The Centers for Disease Control and Prevention released new data Tuesday to alert the 1.2 million Americans and their doctors that they should be counseled about using the prevention strategy known as PrEP, or pre-exposure prophylaxis.
That million-plus figure includes one in four, or 492,000, sexually active gay and bisexual adult men.
Taking Truvada, the only drug so far approved for PrEP, once daily makes it more difficult for HIV to establish a permanent infection when a person is exposed to the virus through sexual contact or injectable drug use. Also used in combination with other drugs to treat HIV, Truvada was approved for PrEP by the Food and Drug Administration in 2012, but The Washington Post reports a recent survey showed that a third of primary care doctors had never heard of it.
That's one reason the CDC launched a multimedia campaign, "Treatment Works," in October to spread awareness.
The CDC announced new clinical guidelines in May that recommend anyone who is at an elevated risk for contracting HIV take Truvada as a preventive measure to help protect themselves from being infected with the virus, which can cause AIDS.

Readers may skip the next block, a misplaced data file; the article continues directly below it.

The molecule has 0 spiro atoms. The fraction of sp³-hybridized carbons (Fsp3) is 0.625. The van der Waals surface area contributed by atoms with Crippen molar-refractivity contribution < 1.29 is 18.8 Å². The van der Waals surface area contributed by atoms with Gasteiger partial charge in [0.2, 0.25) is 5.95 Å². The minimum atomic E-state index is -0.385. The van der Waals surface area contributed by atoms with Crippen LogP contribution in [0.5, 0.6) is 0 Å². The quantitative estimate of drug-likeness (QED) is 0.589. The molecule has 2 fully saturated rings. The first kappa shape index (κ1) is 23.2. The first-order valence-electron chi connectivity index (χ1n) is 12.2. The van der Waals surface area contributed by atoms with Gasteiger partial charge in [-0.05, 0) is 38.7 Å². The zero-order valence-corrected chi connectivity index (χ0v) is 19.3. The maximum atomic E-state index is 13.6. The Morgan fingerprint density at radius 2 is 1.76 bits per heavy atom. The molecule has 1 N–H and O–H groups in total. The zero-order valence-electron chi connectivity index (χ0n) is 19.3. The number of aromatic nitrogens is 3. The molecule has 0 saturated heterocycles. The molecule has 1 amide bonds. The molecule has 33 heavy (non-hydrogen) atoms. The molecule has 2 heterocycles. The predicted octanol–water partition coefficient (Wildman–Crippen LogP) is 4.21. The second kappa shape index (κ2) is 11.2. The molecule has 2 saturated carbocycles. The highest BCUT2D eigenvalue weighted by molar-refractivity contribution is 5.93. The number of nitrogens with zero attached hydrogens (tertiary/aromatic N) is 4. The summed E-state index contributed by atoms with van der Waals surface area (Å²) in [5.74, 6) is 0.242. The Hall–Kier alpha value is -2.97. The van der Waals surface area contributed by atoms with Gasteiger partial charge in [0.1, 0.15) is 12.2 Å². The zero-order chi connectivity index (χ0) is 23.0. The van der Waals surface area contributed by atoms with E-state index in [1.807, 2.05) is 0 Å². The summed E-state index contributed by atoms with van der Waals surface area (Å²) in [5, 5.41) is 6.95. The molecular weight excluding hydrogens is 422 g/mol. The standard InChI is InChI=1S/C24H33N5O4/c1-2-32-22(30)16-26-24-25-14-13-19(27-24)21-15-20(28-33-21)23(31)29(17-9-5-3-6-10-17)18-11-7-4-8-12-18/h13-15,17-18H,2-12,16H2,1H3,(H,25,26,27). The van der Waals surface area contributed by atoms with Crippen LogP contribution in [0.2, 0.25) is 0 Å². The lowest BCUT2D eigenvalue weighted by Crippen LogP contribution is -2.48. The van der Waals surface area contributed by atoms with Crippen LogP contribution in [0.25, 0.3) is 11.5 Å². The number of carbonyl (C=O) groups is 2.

Studies have shown that PrEP can reduce the risk of HIV by a degree of 70 percent to more than 90 percent. In September, researchers at Kaiser Permanente in San Francisco announced that 100 percent of the more than 600 high-risk individuals, most of whom were men who have sex with men, remained infection-free for two years by taking Truvada for a study.
In addition to the one in four gay and bisexual men, those who should consider PrEp are one in five, or 115,000, adults who inject drugs, and one in 200, or 620,000, sexually active straight adults.
These estimates come from the National Health and Nutrition Examination Survey, National Survey on Drug Use and Health, and National Survey on Family Growth.
In September, The Advocate launched the #6in10Men campaign to highlight the projection that six in 10 black gay and bisexual men in the United States will be HIV-positive by the time they are 40 years old. Click here to read more.
And click here to read our award-winning in-depth series on PrEP — its benefit or drawbacks, myths about its effects, and why the HIV prevention strategy has not been more widely accepted by gay men.
Read more from the CDC here.